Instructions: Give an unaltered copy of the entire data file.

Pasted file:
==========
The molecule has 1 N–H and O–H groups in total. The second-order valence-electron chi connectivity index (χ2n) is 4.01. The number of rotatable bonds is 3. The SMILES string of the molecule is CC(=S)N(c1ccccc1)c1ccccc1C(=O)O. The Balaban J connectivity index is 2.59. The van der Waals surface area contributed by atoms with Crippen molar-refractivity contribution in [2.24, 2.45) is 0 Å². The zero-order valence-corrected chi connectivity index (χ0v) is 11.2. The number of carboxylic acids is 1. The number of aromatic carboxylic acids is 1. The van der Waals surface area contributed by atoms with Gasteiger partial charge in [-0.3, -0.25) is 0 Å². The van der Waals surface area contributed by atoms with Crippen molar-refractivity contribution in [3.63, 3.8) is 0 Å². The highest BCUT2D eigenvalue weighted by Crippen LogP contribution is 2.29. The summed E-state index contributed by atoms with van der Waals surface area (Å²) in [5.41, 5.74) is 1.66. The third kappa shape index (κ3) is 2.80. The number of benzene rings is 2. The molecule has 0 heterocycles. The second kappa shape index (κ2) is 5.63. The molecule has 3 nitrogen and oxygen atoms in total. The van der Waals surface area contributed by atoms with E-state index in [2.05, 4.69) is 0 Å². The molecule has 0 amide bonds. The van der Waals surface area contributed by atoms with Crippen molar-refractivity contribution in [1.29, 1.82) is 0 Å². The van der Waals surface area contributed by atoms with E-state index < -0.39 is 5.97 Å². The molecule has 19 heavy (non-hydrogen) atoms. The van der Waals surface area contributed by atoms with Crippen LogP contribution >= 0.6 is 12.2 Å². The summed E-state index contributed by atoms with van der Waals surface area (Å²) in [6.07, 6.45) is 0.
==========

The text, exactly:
The molecule has 1 N–H and O–H groups in total. The second-order valence-electron chi connectivity index (χ2n) is 4.01. The number of rotatable bonds is 3. The SMILES string of the molecule is CC(=S)N(c1ccccc1)c1ccccc1C(=O)O. The Balaban J connectivity index is 2.59. The van der Waals surface area contributed by atoms with Crippen molar-refractivity contribution in [2.24, 2.45) is 0 Å². The zero-order valence-corrected chi connectivity index (χ0v) is 11.2. The number of carboxylic acids is 1. The number of aromatic carboxylic acids is 1. The van der Waals surface area contributed by atoms with Gasteiger partial charge in [-0.3, -0.25) is 0 Å². The van der Waals surface area contributed by atoms with Crippen molar-refractivity contribution in [3.63, 3.8) is 0 Å². The highest BCUT2D eigenvalue weighted by Crippen LogP contribution is 2.29. The summed E-state index contributed by atoms with van der Waals surface area (Å²) in [5.41, 5.74) is 1.66. The third kappa shape index (κ3) is 2.80. The number of benzene rings is 2. The molecule has 0 heterocycles. The second kappa shape index (κ2) is 5.63. The molecule has 3 nitrogen and oxygen atoms in total. The van der Waals surface area contributed by atoms with E-state index in [2.05, 4.69) is 0 Å². The molecule has 0 amide bonds. The van der Waals surface area contributed by atoms with Crippen molar-refractivity contribution in [1.29, 1.82) is 0 Å². The van der Waals surface area contributed by atoms with E-state index < -0.39 is 5.97 Å². The molecule has 19 heavy (non-hydrogen) atoms. The van der Waals surface area contributed by atoms with Crippen LogP contribution >= 0.6 is 12.2 Å². The summed E-state index contributed by atoms with van der Waals surface area (Å²) in [6.07, 6.45) is 0.